What you'd need would not be much different than for a trip of a few days. (Though, 10,000 miles might imply that you are going to see different seasons, which might require different clothing and sleeping bags).

    Quote Originally Posted by undisputed83 View Post
    Then what is best for food? Should I bring a small grill with me to cook some stuff on? I suppose I could buy some canned veggies and other canned goods.
    A grill implies that you are going to build fires, which tends to be very inconvenient. If you want to cook or have warm food, get a backpacking stove (do some research into these first).

    Clearly, you'd have to carry all of your food if you are in the wilderness.

    One advantage of (most) bicycling touring is that you can buy food on the way.

    Quote Originally Posted by undisputed83 View Post
    What would you guys suggest with what I have above? Am I realistic or unrealistic?
    You need to do more research and provide more details before asking basic/open-ended questions.

    Where is this 10,000 mile trip going to be done?

  16. #16
    Senior Member undisputed83's Avatar
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    10,000 miles is probably a lot more than I'll actually do. I was thinking about a 4-5 month excusion around the country. Leave in late april... head south to the carolinas. I figure I'll follow US Rt. 1. And from there I'll head west. All the way to the pacific. I've always wondered what it would be like to swim in it. Once I get there i'll probably end off in the southern cali area. Maybe a little below LA. I'll probably go through Vegas too. Just to say I've been there. I don't know what direction I'll head after Cali. I will have to cross back over the rockies. I bet that will be difficult?

    How much harder will it be towing a 40lb trailer? I'm guessing it'll be about that heavy.

    And for food, I want to cook it myself. I figure I could bring a couple pastic gladware containers to pack my left overs. I could cook pasta one night for dinner... and pack the left overs for lunch the next day. I can eat it cold left over. I will only carry a day or two worth of food on me to reduce the weight of my trailer. I just wanna be cost affective too. I could realistically spend probably just $10 a day or so on food and drinks if I'm smart about it.

  17. #17
    Long Distance Cyclist Machka's Avatar
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    This is my packing list based on the 5000 km tour I did in Australia in 2004, as well as several other shorter tours. It also has randonneuring in mind so some of the stuff might not apply to tours that do not include randonneuring events:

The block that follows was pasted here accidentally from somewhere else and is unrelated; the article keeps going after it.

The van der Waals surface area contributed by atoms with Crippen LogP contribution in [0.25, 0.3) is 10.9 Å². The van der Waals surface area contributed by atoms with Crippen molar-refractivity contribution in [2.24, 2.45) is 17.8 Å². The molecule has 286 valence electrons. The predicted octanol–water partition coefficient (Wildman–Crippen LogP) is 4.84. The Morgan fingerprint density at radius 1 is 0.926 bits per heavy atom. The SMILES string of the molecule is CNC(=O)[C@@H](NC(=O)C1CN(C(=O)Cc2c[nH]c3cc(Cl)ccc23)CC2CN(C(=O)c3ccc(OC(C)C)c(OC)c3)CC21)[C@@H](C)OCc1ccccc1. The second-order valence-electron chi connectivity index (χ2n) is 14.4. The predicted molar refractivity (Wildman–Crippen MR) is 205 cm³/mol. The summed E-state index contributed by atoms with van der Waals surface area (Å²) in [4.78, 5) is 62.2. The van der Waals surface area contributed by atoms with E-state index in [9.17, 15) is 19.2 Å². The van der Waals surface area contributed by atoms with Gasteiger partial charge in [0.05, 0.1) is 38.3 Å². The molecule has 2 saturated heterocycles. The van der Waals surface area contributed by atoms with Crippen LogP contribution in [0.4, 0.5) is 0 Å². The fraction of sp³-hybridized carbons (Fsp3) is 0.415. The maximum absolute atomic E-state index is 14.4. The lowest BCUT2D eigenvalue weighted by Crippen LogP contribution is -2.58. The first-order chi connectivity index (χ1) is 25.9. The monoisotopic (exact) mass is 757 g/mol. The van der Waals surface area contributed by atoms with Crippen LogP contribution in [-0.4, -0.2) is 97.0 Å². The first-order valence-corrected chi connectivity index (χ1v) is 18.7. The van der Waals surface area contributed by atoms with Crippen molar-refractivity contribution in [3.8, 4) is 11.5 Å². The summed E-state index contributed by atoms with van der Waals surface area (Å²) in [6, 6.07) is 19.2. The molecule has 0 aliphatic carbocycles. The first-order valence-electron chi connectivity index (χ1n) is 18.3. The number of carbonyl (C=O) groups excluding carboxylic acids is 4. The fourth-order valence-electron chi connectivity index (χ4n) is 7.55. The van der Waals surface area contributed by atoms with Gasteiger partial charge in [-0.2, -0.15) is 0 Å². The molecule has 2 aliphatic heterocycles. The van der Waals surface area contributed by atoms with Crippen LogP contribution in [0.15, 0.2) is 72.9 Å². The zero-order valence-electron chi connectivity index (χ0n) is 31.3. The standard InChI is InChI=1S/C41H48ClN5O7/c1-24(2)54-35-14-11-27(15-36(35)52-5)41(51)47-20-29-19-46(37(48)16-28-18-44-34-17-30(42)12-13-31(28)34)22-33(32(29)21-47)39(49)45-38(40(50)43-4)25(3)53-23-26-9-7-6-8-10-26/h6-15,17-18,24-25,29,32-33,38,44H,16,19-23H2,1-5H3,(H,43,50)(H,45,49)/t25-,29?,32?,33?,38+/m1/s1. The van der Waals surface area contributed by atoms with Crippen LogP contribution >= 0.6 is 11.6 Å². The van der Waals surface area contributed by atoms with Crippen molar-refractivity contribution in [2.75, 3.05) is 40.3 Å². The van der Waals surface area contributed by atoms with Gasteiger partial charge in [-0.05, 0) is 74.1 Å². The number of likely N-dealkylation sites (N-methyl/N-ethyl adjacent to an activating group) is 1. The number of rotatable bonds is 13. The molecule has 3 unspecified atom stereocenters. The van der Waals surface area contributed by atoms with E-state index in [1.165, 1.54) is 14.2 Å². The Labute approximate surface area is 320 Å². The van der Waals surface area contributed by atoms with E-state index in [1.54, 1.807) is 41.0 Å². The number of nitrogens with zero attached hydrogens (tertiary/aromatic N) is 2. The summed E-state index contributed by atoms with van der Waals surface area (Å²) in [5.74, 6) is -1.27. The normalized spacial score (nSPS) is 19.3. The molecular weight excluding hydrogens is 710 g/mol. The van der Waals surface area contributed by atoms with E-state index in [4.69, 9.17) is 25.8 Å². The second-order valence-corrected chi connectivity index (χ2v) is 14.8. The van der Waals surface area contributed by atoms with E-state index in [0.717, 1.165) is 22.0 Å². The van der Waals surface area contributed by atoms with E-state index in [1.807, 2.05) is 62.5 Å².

http://www.machka.net/articles/packinglist.htm

    As mev says, what you take for a long tour is probably not going to be much different than what you would take for a short tour. In fact, I tend to carry more for a short tour than I do for a long tour.


    But here's the thing ... stop guessing and start doing. Go out on practice weekend tours. Try panniers, borrow a trailer if you can to try it, test out your cooking ideas, ride on all sorts of terrain and in various weather.

  18. #18
    Senior Member undisputed83's Avatar
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    I'm 100% positive I won't like panniers. I don't even like wearing a backpack. I'd rather tow everything behind me... and keep my body and bike free of any clutter.

  19. #19
    Long Distance Cyclist Machka's Avatar
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    Quote Originally Posted by undisputed83 View Post
    I'm 100% positive I won't like panniers. I don't even like wearing a backpack. I'd rather tow everything behind me... and keep my body and bike free of any clutter.
    You don't wear panniers. And panniers on the bicycle are vastly different from wearing a backpack. If you've never tried panniers, you don't know that you won't like them.

  20. #20
    Senior Member undisputed83's Avatar
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    Quote Originally Posted by Machka View Post
    You don't wear panniers. And panniers on the bicycle are vastly different from wearing a backpack. If you've never tried panniers, you don't know that you won't like them.
    I've seen panniers. They're like bags or briefcase looking things that hang off the sides of your bike rack over your back bike tire, and there are ways to rig some to the front of your bike as well. And I STILL insist I wouldn't like them. I'm going to purchase a BOB.